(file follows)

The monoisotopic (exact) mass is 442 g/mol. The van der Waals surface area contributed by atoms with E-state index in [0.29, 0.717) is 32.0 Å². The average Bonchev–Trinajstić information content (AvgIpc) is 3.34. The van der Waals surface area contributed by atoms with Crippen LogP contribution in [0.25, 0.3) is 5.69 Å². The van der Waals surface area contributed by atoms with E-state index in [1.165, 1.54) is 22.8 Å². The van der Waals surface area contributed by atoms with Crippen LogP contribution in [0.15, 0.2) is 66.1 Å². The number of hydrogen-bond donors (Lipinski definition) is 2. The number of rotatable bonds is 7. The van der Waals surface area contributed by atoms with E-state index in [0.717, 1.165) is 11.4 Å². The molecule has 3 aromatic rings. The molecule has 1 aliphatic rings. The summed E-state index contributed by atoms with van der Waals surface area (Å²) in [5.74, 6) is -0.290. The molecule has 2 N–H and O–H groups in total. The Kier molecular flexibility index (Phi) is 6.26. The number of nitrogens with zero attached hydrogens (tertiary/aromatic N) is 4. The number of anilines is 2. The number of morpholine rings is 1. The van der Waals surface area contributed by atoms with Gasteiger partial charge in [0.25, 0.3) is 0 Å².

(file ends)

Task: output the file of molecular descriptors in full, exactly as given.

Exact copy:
The monoisotopic (exact) mass is 442 g/mol. The van der Waals surface area contributed by atoms with E-state index in [0.29, 0.717) is 32.0 Å². The average Bonchev–Trinajstić information content (AvgIpc) is 3.34. The van der Waals surface area contributed by atoms with Crippen LogP contribution in [0.25, 0.3) is 5.69 Å². The van der Waals surface area contributed by atoms with E-state index in [1.165, 1.54) is 22.8 Å². The van der Waals surface area contributed by atoms with Crippen LogP contribution in [0.15, 0.2) is 66.1 Å². The number of hydrogen-bond donors (Lipinski definition) is 2. The number of rotatable bonds is 7. The van der Waals surface area contributed by atoms with E-state index in [0.717, 1.165) is 11.4 Å². The molecule has 3 aromatic rings. The molecule has 1 aliphatic rings. The summed E-state index contributed by atoms with van der Waals surface area (Å²) in [5.74, 6) is -0.290. The molecule has 2 N–H and O–H groups in total. The Kier molecular flexibility index (Phi) is 6.26. The number of nitrogens with zero attached hydrogens (tertiary/aromatic N) is 4. The number of anilines is 2. The number of morpholine rings is 1. The van der Waals surface area contributed by atoms with Gasteiger partial charge in [0.25, 0.3) is 0 Å².